Poa howellii

Vasey & Scribn.
Common names: Howell's bluegrass
Synonyms: Poa bolanderi var. howellii
Treatment appears in FNA Volume 24. Treatment on page 534.
Please click on the illustration for a higher resolution version.
Illustrator: Sandy Long

Copyright: Utah State University

Plants usually annual, rarely longer-lived; densely tufted, tuft bases narrow; not stoloniferous, not rhizomatous. Basal branching intravaginal. Culms (10) 25-80(120) cm tall, 0.4-1.75 mm thick, usually erect; nodes terete, usually 1-2 exserted. Sheaths closed for 1/2 - 7/8 their length, usually weakly compressed and keeled, usually scabrous, rarely smooth; ligules 1.5-5(10) mm, smooth or scabrous, acute; blades 1-7(10) mm wide, flat, lax, soft, finely scabrous, apices narrowly prow-shaped, cauline blades 2-10 cm. Panicles 10-25(30) cm, erect, eventually open, with (1)3-5(7) branches per node; branches eventually spreading or reflexed, fairly straight, angled, angles usually moderately to densely scabrous, rarely sparsely scabrous. Spikelets (2)4-6 mm, laterally compressed, with 2-5 florets; rachilla internodes about 1 mm, smooth, usually softly puberulent, infrequently glabrous. Glumes slightly unequal, lanceolate, distinctly keeled, keels and sometimes the lateral veins sparsely to moderately scabrous; lower glumes 1-3-veined; upper glumes shorter than or subequal to the lowest lemmas; calluses of some or all florets sparsely webbed; lemmas 2.5-3.5 mm, lanceolate to narrowly lanceolate, distinctly keeled, crisply puberulent proximally, hairs evenly distributed, finely scabrous distally, lateral veins obscure to prominent, margins narrowly hyaline, glabrous, apices narrowly acute, infrequently anthocyanic; palea keels sparsely scabrous, glabrous or softly puberulent at midlength, intercostal regions usually softly puberulent; anthers 3, 0.2-1 mm. 2n = unknown.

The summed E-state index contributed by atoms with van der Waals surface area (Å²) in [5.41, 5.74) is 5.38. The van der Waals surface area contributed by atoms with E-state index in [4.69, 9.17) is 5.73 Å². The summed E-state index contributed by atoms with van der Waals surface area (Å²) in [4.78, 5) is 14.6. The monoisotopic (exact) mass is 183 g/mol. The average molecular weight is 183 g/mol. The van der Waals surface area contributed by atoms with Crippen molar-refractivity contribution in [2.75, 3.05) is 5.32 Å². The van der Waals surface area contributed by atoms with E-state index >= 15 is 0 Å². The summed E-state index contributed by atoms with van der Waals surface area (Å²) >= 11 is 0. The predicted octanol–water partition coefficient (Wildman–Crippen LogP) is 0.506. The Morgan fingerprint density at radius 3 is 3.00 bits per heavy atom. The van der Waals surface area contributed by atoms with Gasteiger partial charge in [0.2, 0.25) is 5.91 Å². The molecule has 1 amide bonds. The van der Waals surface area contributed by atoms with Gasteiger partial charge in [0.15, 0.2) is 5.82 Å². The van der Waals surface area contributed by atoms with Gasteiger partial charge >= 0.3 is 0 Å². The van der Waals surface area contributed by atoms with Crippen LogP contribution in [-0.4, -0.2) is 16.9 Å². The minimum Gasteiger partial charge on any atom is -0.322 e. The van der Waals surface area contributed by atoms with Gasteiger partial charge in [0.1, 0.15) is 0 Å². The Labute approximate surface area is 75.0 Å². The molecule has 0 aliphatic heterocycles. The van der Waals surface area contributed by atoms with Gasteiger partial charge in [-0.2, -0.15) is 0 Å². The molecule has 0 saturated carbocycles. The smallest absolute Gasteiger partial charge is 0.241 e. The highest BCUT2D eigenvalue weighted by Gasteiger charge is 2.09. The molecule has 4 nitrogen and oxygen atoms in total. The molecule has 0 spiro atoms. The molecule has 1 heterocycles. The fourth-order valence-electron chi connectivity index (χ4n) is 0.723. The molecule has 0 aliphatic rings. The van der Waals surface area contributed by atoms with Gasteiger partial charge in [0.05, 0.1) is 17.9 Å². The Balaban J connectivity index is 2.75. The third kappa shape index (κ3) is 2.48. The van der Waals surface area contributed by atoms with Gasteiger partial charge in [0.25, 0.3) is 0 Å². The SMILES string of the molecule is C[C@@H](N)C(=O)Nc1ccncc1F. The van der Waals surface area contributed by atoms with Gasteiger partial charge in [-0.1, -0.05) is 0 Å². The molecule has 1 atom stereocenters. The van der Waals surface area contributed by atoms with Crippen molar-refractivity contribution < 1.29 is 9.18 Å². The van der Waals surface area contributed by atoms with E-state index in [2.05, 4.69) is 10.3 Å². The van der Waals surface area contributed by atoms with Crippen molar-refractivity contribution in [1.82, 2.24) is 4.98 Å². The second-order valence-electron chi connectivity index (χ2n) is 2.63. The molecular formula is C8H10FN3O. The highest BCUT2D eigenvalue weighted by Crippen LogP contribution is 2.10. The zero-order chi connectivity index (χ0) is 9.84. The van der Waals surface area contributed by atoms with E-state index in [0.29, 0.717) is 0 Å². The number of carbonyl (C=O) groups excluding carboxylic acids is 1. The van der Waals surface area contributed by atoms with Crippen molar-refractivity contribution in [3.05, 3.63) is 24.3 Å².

Calif., Oreg., Wash., B.C.


Poa howellii grows primarily on rocky banks and wooded slopes, from the coastal ranges of southern British Columbia to southern California. It differs from P. bolanderi (see above) in having puberulent, rather than smooth or scabrous, lemmas, and in growing at lower elevations, mostly from near sea level to 1000 m.

Selected References


Lower Taxa